Michael Hoskin

The construction of the heavens

The work of William Herschel was part of a watershed in the study of cosmology, where rather than being uniform and static, the universe began to be seen as subject to change and containing a heirarchy of structures. In The Construction of the Heavens: William Herschel's Cosmology Michael Hoskin tells of Herschel's contribution.

The book is in two parts, the first being Hoskin's description of Herschel's work and the second a collection of Herschel's papers. We find out about Herschel's calculations of the motion of the solar system with respect to nearby stars, but much of the book concerns the study of nebulae - investigations of whether they are truly nebulous material or are in fact collections of stars. Herschel often points out how a bigger telescope - paid for by the royal treasury - would help with this. Herschel also speculates about how such structures may condense more and more as time passes. We also see Herschel's methods of cataloguing the nebulae.

At first it seemed to me that the structure of this book meant it was aimed mostly at history of science students, but I think that it could have a wider readership (although the price tag might put a lot of people off). Herschel's work will be of interest to anyone interested in astronomy, and in particular amateur astronomers may find his papers of interest as they show the early observations of some well known astronomical objects.

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Hardcover 214 pages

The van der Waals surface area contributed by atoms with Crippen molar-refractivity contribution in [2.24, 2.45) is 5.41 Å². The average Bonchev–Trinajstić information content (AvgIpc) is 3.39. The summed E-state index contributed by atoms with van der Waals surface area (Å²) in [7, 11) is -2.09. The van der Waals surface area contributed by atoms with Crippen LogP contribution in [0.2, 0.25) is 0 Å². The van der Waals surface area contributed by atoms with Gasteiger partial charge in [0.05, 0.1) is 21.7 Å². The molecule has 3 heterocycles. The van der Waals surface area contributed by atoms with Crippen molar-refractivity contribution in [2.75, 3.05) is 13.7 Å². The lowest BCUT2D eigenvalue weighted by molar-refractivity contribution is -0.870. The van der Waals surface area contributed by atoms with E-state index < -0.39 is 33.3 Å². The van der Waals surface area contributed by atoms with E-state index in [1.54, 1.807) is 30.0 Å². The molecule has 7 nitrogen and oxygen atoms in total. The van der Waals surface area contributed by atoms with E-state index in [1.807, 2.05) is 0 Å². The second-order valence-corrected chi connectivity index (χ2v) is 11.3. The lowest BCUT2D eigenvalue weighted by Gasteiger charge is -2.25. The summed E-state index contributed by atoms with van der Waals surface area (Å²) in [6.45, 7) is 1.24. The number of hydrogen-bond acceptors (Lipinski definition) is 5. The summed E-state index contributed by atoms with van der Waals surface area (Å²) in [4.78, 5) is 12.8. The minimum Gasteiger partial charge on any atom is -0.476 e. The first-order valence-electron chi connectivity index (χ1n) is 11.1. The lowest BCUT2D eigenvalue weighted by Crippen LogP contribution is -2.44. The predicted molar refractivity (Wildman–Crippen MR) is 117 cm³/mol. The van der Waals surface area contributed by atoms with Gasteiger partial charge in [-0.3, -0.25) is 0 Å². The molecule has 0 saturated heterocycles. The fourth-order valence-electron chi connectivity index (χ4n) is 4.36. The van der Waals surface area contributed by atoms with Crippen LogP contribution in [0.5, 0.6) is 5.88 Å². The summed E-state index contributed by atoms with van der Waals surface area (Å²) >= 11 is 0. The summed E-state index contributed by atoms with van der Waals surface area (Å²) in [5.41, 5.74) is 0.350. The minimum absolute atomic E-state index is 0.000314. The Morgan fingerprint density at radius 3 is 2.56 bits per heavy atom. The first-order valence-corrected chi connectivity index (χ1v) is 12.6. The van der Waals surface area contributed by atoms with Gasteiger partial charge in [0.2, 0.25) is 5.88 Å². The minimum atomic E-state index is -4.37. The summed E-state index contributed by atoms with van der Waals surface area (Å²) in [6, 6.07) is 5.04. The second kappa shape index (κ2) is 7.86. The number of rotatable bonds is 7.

ISBN: 1107018382
Salesrank: 7266470
Weight:1.28 lbs
Published: 2012 Cambridge University Press
Amazon price $144.00
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Hardcover 214 pages  
ISBN: 1107018382
Salesrank: 1494974
Weight:1.28 lbs
Published: 2012 Cambridge University Press
Amazon price £93.00
Marketplace:New from £74.00:Used from £58.28
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Hardcover 214 pages  
ISBN: 1107018382
Salesrank: 1616644
Weight:1.28 lbs
Published: 2012 Cambridge University Press
Amazon price CDN$ 165.95
Marketplace:New from CDN$ 128.33:Used from CDN$ 172.78
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Product Description
The astronomical observations of William Herschel (1738-1822) made him question the accepted model of the clockwork universe. This volume explains the development of Herschel's thoughts on what he called 'the construction of the heavens' and reprints his principal papers on this subject. The preliminary chapters provide an introduction to Herschel, including his unusual path to astronomy, the discovery of Uranus and his work on the evolution of stellar clusters, which eventually led him to challenge the unchanging Newtonian universe. The second half of the text comprises eight of Herschel's key papers on what we today would call cosmology, representing his progress between 1783 and 1814, fully annotated with historical notes and modern astrophysical explanations. Ideal for undergraduate and postgraduate students in the history of science and in astronomy, this volume explains Herschel's pivotal role in the transformation from the clockwork universe to the 'biological' universe of modern astronomy.